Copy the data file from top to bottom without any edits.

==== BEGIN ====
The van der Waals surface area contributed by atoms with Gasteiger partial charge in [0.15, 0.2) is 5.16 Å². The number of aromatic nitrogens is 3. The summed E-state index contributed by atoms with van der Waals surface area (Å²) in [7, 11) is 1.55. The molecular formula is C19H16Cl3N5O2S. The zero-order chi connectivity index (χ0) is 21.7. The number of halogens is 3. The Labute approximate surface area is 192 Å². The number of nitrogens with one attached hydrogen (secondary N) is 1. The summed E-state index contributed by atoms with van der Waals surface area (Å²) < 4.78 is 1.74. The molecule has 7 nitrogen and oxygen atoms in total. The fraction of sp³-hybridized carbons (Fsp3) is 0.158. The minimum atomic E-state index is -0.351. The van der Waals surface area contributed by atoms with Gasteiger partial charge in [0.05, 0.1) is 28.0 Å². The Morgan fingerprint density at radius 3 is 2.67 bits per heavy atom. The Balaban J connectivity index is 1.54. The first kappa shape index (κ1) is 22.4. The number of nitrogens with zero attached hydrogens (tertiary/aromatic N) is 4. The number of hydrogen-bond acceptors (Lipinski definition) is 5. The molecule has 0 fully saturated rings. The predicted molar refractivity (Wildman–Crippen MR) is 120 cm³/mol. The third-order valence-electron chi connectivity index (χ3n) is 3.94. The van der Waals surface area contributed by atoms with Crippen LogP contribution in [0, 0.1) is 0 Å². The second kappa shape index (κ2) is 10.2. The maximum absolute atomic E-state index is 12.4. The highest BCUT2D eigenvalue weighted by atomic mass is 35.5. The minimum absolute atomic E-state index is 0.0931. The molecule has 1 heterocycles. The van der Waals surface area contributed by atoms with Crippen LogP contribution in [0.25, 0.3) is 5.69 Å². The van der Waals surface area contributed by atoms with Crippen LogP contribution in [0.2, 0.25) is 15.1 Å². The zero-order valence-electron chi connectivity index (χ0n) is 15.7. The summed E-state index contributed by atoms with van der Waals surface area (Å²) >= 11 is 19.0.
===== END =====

The van der Waals surface area contributed by atoms with Gasteiger partial charge in [0.15, 0.2) is 5.16 Å². The number of aromatic nitrogens is 3. The summed E-state index contributed by atoms with van der Waals surface area (Å²) in [7, 11) is 1.55. The molecular formula is C19H16Cl3N5O2S. The zero-order chi connectivity index (χ0) is 21.7. The number of halogens is 3. The Labute approximate surface area is 192 Å². The number of nitrogens with one attached hydrogen (secondary N) is 1. The summed E-state index contributed by atoms with van der Waals surface area (Å²) < 4.78 is 1.74. The molecule has 7 nitrogen and oxygen atoms in total. The fraction of sp³-hybridized carbons (Fsp3) is 0.158. The minimum atomic E-state index is -0.351. The van der Waals surface area contributed by atoms with Gasteiger partial charge in [0.05, 0.1) is 28.0 Å². The Morgan fingerprint density at radius 3 is 2.67 bits per heavy atom. The Balaban J connectivity index is 1.54. The first kappa shape index (κ1) is 22.4. The number of nitrogens with zero attached hydrogens (tertiary/aromatic N) is 4. The number of hydrogen-bond acceptors (Lipinski definition) is 5. The molecule has 0 fully saturated rings. The predicted molar refractivity (Wildman–Crippen MR) is 120 cm³/mol. The third-order valence-electron chi connectivity index (χ3n) is 3.94. The van der Waals surface area contributed by atoms with Crippen LogP contribution in [0, 0.1) is 0 Å². The second kappa shape index (κ2) is 10.2. The maximum absolute atomic E-state index is 12.4. The highest BCUT2D eigenvalue weighted by atomic mass is 35.5. The minimum absolute atomic E-state index is 0.0931. The molecule has 1 heterocycles. The van der Waals surface area contributed by atoms with Crippen LogP contribution in [0.25, 0.3) is 5.69 Å². The van der Waals surface area contributed by atoms with Crippen LogP contribution in [0.2, 0.25) is 15.1 Å². The zero-order valence-electron chi connectivity index (χ0n) is 15.7. The summed E-state index contributed by atoms with van der Waals surface area (Å²) >= 11 is 19.0.